Glyphosate, the active ingredient in Monsanto's Roundup herbicide, is the most used agricultural chemical in history.
In 2014, farmers sprayed enough glyphosate to apply 0.8 pounds of the chemical to every acre of cultivated cropland in the U.S. and nearly 0.5 a pound of glyphosate to all cropland worldwide.1
Yet, mysteriously, the U.S. Department of Agriculture's (USDA) National Residue Program, which is tasked with monitoring pesticide residues in the U.S. food supply, does not test for glyphosate residues.
As more health risks emerge — in March 2015 the International Agency for Research on Cancer (IARC) determined glyphosate is a "probable carcinogen" — more people are starting to wonder just how much glyphosate is in our food.
The signs so far are not reassuring. Glyphosate has been detected in blood, breastmilk and urine samples.
Further, U.S. women had maximum glyphosate levels that were more than eight times higher than levels found in urine of Europeans, according to laboratory testing commissioned by the organizations Moms Across America and Sustainable Pulse.2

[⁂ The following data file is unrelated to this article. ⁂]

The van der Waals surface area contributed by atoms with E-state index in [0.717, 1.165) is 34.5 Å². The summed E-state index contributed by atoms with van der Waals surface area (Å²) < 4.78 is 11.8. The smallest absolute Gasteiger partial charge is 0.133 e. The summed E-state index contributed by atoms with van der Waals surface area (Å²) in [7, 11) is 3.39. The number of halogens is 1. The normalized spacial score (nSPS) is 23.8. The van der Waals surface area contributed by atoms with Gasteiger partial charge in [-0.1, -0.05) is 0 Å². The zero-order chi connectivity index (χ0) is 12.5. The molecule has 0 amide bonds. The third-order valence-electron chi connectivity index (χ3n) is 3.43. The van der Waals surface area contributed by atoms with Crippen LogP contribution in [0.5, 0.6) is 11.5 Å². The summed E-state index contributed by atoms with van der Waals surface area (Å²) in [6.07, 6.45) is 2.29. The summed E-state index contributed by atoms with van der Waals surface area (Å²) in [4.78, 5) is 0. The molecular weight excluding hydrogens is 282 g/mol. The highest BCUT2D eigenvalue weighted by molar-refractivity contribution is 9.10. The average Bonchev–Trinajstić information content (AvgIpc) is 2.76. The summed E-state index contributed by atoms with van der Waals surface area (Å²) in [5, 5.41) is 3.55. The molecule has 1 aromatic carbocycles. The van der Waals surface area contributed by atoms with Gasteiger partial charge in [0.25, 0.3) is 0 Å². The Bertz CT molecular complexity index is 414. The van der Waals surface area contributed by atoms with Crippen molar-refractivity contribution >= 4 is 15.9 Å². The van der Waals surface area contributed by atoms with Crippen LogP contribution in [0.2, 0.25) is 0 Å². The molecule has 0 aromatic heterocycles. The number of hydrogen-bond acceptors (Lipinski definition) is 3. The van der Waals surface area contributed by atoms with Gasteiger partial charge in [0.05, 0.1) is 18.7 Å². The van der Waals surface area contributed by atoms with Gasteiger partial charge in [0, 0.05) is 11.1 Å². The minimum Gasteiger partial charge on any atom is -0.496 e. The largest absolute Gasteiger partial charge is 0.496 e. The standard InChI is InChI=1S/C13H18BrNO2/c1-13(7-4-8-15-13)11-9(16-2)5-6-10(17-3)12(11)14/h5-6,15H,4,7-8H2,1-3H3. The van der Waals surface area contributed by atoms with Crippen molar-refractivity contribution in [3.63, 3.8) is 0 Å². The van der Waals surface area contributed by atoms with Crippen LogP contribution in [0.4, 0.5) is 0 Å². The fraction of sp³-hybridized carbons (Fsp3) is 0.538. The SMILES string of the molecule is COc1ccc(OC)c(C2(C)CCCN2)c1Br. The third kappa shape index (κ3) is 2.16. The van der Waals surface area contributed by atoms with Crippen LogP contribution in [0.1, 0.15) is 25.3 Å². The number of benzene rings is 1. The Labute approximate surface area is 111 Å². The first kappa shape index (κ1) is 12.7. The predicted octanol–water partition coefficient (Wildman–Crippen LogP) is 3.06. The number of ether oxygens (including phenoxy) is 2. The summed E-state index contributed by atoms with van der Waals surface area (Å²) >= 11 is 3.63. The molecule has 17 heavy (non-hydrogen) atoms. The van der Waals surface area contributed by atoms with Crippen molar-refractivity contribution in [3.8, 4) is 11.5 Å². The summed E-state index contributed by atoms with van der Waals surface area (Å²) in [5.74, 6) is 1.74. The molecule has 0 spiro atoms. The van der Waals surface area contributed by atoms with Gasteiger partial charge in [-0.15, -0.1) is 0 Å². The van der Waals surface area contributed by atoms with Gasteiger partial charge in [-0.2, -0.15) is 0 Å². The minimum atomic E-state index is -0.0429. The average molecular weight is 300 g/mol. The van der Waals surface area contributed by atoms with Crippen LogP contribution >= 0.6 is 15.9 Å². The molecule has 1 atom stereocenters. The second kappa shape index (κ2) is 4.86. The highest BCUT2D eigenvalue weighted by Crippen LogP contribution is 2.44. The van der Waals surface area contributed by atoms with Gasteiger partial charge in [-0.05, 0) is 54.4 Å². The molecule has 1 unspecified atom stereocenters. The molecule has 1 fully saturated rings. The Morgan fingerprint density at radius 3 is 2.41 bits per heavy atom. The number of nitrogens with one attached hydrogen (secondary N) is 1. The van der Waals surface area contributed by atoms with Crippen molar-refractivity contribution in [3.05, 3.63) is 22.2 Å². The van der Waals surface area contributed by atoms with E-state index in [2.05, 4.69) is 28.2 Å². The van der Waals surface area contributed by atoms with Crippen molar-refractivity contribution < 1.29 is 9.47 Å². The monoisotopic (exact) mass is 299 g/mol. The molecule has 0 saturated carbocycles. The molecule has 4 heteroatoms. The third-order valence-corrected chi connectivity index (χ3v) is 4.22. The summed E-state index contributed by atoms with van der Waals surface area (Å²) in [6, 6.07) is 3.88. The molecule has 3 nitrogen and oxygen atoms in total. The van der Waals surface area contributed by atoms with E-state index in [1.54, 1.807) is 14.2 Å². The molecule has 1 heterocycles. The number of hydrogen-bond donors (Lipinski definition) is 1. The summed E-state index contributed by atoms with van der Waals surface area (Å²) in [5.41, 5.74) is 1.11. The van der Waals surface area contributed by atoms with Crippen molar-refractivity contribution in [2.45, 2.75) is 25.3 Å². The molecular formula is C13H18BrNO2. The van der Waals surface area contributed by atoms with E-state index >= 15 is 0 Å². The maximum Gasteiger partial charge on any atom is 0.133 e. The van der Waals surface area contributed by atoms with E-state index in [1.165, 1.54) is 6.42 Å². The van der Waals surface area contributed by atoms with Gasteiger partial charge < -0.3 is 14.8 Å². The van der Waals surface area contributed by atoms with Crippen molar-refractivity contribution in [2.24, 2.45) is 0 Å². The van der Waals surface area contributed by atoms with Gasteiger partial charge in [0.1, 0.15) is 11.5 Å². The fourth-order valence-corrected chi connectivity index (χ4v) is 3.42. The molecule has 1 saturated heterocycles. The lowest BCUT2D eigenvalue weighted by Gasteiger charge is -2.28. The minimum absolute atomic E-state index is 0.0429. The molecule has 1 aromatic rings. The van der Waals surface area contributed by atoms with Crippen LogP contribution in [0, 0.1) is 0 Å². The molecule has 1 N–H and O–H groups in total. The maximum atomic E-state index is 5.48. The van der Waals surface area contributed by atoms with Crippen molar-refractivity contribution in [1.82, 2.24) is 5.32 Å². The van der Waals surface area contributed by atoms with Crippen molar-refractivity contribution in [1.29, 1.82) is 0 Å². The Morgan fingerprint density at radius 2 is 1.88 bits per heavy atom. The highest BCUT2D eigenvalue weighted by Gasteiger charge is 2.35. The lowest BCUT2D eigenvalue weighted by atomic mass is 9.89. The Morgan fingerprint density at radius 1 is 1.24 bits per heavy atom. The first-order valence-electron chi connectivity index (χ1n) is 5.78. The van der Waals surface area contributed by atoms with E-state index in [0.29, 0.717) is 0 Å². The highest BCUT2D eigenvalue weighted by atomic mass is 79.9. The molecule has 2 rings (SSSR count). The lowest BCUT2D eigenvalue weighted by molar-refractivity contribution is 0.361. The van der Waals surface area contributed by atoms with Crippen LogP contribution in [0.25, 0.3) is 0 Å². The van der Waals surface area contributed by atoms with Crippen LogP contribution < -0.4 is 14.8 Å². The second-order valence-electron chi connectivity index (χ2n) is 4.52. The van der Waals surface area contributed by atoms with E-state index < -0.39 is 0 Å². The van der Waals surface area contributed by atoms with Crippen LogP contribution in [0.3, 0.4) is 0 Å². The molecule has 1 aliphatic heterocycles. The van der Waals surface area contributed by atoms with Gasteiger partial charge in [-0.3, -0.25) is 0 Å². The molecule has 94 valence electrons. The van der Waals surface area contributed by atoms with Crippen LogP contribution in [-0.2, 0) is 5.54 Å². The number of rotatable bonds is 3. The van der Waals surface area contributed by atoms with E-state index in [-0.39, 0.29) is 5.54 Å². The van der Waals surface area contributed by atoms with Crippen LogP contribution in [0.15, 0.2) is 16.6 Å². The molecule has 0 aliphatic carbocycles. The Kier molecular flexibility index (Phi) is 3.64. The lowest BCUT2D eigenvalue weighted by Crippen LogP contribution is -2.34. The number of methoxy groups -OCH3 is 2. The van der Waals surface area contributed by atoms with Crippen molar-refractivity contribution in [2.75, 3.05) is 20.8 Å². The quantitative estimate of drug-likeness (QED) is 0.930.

The Alliance for Natural Health (ANH) recently conducted its own research to determine if glyphosate is found in commonly consumed breakfast foods and their tests revealed the worst — that "our food system has been saturated with glyphosate, reaching even into some organic products."3
Glyphosate Found in Common Breakfast Foods
Ten out of 24 breakfast foods tested in ANH's analysis had detectable levels of glyphosate. This included oatmeal, bagels, coffee creamer, organic bread and even organic, cage-free, antibiotic-free eggs.
The majority of the glyphosate was found at levels below the Environmental Protection Agency's (EPA) proposed allowable daily intake (ADI), but this is a dubious measure of safety. As ANH noted, the EPA's ADI for glyphosate is nearly six times higher than the EU's and fails to take into account:
• Recent evidence of carcinogenicity
• Toxicity of adjuvants in glyphosate formulations
• The very wide distribution of glyphosate in food and water
The U.S. Food and Drug Administration (FDA) announced in February 2016 that it would begin testing foods, such as corn and soybeans, for glyphosate, which may help to quantify just how much glyphosate Americans are consuming.
But keep in mind that current allowable limits may be set far too high to protect your health, so unless that's revised as well, you may be lulled into a false sense of security if the tests come back "within allowable limits."